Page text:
If you were to come up with your ideal phone, the specs would probably look like those rumored for the mysterious LG LS970 on Sprint. This phone will reportedly have the Qualcomm APQ8064 (Snapdragon S4) at its heart. This is a quad-core 28nm Krait chip with the next-generation Adreno 320 GPU. Since this is an "APQ" chip, that means a separate LTE data modem will be used, currently listed in the leaked profile as the MSM9615.
Completely out of the blue Samsung has officially outed its next generation system-on-a-chip (SoC). The Exynos 4 Quad is very much what it sounds like: an updated version of the previous dual-core Exynos chip with four cores instead of two. Each core will be clocked to 1.4GHz, much like the last generation, and it is still going to be based on ARM's Cortex-A9 architecture.
I expected that Samsung would be moving to Cortex-A15 to more adequately compete with Snapdragon S4 and its Krait cores.
With the Mali-T400 running on the Galaxy SII, and the Mali-604 still in production, ARM is still racing ahead, releasing details surrounding the Mali-T658 GPU today - yet another next-gen chip that will support up to eight cores.
The T-658 is poised to improve on ARM’s T-604, allowing up to ten times the graphic performance of the current-gen T-400 chip (and 4 times the computing power), as well as enabling nice compatibility with ARM’s big.LITTLE architecture, which allows the set to switch dynamically between chips to achieve stunning power efficiency and performance under strain.
Get ready to drool: a "high-ranking" Samsung executive recently told the Maeli Business Newspaper that Sammy is working on a smartphone that can lay claim to "performance levels matching desktop PCs" - in fact, the company is said to have a 2GHz dual-core handset in the offing. Mind you, that's not some multiplication game; rather, it's an admirable 2GHz on each core!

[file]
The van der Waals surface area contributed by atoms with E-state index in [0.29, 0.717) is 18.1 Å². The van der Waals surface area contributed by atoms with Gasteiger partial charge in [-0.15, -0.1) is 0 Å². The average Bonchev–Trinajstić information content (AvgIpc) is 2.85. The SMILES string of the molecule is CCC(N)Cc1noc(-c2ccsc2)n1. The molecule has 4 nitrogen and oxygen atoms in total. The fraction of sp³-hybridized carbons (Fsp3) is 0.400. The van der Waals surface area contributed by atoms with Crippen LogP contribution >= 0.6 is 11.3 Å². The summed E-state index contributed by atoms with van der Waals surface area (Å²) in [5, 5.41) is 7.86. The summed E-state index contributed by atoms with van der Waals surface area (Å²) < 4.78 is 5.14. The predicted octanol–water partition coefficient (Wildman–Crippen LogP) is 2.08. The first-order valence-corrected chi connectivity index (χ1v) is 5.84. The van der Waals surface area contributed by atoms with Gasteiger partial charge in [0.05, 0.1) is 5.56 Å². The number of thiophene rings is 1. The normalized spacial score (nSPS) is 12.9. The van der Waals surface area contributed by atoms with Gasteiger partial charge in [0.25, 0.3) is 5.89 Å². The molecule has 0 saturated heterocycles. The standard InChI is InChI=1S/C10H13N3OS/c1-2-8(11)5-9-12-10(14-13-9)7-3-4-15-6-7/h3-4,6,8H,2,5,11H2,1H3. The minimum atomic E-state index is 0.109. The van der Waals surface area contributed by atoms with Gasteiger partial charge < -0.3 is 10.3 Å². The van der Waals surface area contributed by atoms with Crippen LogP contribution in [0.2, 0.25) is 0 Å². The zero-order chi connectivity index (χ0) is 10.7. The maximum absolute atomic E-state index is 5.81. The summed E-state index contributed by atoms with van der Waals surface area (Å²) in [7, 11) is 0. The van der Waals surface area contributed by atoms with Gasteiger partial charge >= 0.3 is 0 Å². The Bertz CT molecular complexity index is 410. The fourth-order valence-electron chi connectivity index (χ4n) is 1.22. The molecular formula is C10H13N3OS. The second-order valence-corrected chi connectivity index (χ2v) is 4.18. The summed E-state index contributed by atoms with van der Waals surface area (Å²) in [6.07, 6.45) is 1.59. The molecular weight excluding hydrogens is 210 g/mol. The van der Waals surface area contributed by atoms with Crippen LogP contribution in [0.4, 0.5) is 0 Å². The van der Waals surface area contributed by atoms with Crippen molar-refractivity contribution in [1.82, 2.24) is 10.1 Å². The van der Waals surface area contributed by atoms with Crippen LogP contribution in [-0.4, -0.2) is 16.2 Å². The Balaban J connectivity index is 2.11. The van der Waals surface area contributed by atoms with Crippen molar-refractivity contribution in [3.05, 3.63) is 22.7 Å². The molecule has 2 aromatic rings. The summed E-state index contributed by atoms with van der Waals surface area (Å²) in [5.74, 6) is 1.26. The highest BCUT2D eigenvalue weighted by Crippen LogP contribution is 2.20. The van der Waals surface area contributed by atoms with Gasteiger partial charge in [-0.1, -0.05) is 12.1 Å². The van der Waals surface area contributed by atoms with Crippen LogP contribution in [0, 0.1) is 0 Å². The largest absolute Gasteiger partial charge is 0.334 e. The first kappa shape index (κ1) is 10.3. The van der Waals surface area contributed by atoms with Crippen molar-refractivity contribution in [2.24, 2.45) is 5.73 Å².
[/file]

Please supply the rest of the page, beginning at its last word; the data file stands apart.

Better yet, the aforementioned company official also let slip that this smartphone will be released "by next year." Oh, and Samsung is reportedly considering selling the CPU units to other smartphone manufacturers, meaning that if all goes well, you could see the chip in, say, an HTC handset.
Historically (and generally speaking), Archos' tablet offerings have failed to impress. That may all be about to change, though: the company has unofficially revealed some details about their upcoming Gen 9 tablet, and at least on paper, it looks like quite a doozy.
CES 2011 was an occasion for manufacturers to flood the market with a plethora of Android devices, and powering many of them was NVidia's Tegra 2 chip.
Released late last year, the Tegra 2 chip uses the "system-on-a-chip" design to integrate an ARM CPU (1GHz dual-core Cortex-A9 processor) and a NVidia GPU into one package. This allows faster communication between the cores and the integrated memory controller. Most of the tablets and smartphones, and other unique hybrids, launching in 2011 will be using the Tegra 2 chips.
The first time we heard about Samsung's Orion chipset was back in September. Two months later, we're getting our first tantalizing glimpse at what will soon be packed into your favourite TouchWiz-running gadgets. ARMdevices' inimitable Charbax got a look at Samsung's demo boards at the ARM Techcon conference, and came away with some impressive performance details. While we knew most of these specs already from the original Samsung announcement, it's always nice to see it in the flesh, so to speak.
It's hard not to love Moore's law, isn't it? Global Foundries and ARM revealed some details on the upcoming Cortex-A9 CPU architecture during GTC, and boy does it look like a hardware nerds dream. Thanks to a massive die shrink coupled with other architectural optimizations, word has it that the A9 will boast huge performance gains and significantly less power draw.
The majority of the benefits come simply from the die shrink.
Most, if not all, Android phones on the market run exclusively on an ARM architecture and Intel wants a piece of the action.
On Tuesday (that is today), Intel announced that it had ported Android to run on its Atom CPU line. Intel calls Atom its smallest chip, built with the world's smallest transistors. Atom is aimed at portable devices and consumes only 1-2.5W of power.
To make things even more interesting, Renee James, general manager of IDF (Intel Developer Forum) in Beijing, said the company has plans to port *all* mobile operating systems, not just Android, to run on Atom CPUs.